‘But no one did. That’s the point. Nobody moved it to get into the camper either. I did ask the young couple with the baby — who had a pitch and a tent just across from him — if they had seen him at all, and they said they haven’t; not for the past three days.’
‘And he owes you money?’ remarked the captain.
‘Well, yes, but only a couple of days’ worth.’
‘And if he had been fully paid-up, then you wouldn’t have come round here bothering the Gendarmerie with all this?’
‘Oh, captain, I don’t think that’s fair. I’m worried for him too. He seems a nice young man: always comes on his own; seems a solitary lad; but has always been polite and pleasant to us. He doesn’t flirt with the assistants or anything.’
Captain Duquesne shrugged. The realization was dawning on him that he wasn’t going to get rid of this woman without making some sort of effort to address her concerns, unless he just physically threw her out, and that simply wasn’t Duquesne’s way. ‘What time are you going to be back at the campsite, madame?’ he asked.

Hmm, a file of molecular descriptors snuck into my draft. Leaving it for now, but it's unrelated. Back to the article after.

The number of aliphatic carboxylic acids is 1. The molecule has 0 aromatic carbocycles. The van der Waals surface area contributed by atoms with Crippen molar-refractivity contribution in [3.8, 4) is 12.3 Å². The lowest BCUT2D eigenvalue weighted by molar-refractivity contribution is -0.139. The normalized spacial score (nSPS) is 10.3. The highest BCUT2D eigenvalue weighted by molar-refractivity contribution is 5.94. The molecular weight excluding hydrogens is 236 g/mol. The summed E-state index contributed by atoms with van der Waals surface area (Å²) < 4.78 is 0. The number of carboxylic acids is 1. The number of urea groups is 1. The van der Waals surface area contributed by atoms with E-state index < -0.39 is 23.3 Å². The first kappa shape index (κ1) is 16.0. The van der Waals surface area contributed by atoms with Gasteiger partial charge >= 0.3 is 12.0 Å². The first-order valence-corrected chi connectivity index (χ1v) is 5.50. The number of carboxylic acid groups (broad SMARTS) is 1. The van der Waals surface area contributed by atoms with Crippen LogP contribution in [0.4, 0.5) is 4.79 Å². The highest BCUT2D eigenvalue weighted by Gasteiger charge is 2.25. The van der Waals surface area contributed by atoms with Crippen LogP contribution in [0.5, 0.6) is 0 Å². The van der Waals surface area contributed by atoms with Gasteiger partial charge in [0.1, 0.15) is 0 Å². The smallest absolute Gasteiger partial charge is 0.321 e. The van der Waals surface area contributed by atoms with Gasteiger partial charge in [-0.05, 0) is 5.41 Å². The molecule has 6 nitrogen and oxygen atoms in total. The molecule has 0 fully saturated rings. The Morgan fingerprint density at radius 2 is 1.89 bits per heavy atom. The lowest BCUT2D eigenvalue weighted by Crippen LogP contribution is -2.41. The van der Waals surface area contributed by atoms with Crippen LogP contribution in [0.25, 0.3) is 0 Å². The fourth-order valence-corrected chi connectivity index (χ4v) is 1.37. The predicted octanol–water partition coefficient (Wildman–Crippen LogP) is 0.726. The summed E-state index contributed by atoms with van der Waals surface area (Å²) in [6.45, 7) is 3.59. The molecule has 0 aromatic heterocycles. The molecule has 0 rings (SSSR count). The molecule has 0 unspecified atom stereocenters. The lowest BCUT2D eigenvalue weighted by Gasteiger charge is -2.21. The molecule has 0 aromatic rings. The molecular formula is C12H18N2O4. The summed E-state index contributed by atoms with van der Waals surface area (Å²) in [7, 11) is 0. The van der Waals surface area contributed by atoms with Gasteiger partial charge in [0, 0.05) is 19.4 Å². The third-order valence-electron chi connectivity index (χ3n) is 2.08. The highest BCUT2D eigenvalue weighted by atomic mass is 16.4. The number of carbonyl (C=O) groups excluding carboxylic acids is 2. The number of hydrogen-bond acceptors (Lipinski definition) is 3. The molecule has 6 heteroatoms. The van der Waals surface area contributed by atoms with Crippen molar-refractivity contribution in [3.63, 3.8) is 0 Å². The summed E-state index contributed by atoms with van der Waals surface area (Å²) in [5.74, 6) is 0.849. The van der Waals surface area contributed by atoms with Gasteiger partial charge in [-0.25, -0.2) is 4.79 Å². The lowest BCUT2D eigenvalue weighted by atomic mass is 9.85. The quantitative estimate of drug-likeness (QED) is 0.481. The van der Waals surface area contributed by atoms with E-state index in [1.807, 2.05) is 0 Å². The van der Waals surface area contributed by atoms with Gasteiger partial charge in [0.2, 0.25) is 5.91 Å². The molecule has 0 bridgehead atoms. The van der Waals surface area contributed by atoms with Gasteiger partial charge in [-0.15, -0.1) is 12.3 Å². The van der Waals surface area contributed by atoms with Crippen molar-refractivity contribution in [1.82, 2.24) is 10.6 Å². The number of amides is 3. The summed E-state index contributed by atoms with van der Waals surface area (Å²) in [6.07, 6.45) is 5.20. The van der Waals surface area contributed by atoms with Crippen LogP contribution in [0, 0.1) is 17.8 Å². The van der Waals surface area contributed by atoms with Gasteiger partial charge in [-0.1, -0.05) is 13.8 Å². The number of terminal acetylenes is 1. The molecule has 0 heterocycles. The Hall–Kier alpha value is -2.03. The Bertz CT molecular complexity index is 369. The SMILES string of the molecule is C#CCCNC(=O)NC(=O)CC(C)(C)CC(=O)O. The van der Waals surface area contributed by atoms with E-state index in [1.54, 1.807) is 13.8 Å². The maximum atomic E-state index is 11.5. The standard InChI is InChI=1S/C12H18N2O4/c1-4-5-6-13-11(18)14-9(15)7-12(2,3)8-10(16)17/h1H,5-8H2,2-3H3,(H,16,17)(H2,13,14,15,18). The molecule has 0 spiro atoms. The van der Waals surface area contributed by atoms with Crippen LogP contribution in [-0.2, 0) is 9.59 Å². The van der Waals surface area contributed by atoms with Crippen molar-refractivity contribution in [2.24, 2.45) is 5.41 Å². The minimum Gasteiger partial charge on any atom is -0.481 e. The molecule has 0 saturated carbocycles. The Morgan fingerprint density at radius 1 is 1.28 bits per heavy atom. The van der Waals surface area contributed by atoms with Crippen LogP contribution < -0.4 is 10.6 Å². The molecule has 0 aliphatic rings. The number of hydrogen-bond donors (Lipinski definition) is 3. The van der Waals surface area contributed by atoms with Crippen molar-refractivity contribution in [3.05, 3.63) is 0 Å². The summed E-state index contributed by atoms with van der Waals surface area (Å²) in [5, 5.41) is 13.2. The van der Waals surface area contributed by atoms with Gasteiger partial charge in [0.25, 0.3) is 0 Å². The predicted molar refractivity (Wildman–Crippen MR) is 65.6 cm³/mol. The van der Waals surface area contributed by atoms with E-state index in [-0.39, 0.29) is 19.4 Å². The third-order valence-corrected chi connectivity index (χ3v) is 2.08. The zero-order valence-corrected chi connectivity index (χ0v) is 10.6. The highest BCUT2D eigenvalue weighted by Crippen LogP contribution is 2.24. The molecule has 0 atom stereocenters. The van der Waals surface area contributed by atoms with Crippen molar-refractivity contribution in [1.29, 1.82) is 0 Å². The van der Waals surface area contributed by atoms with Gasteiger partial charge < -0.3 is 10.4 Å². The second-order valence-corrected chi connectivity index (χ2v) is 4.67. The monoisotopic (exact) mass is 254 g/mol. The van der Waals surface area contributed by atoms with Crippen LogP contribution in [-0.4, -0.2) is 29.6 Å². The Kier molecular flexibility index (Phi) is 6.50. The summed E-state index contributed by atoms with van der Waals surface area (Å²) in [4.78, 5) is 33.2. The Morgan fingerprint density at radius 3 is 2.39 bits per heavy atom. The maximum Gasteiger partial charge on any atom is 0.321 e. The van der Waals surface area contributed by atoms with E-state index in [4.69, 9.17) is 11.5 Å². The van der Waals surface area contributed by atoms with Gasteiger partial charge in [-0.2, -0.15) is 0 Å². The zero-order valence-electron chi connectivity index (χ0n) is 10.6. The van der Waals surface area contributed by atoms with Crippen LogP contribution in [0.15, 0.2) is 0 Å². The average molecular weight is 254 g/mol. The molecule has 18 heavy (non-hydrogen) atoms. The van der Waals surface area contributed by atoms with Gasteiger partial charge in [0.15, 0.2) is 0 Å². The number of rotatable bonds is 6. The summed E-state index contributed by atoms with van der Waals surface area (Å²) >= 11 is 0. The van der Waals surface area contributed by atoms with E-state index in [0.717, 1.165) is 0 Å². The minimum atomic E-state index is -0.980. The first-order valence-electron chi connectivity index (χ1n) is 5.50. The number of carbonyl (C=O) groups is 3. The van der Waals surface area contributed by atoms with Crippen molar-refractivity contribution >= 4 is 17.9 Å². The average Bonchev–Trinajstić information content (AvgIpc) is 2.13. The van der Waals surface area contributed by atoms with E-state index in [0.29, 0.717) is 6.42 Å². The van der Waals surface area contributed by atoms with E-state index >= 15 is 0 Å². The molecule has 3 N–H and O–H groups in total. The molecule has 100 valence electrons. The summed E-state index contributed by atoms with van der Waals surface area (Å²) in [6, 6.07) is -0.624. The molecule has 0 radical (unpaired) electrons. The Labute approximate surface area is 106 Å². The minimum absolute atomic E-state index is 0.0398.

‘I should be back there in about half an hour,’ she replied.
‘I shall come and have a look at the scene when you get back, or perhaps young Lenoir here will,’ he added, tossing a glance at the gendarme still standing behind the woman. ‘Do you know how to get to the campsite, constable?’
‘Then you can show Mrs Blanchard out. Once you have done so, will you come back in again?’
Lenoir returned almost immediately.
‘Sit down,’ his captain instructed him, and he did so where erstwhile Mrs Blanchard had been sitting. ‘Your concerns?’ he asked.
‘Well, sir, I was just thinking … suppose she’s right? I mean, people don’t just disappear, not here in Nuits-Saint-Georges.’
‘You’re telling me that you’d like to investigate this?’
‘Yes, sir, if I may. Just to see if there really is anything to her concerns.’
‘Go for it then. You’ll find it good training, if nothing else.’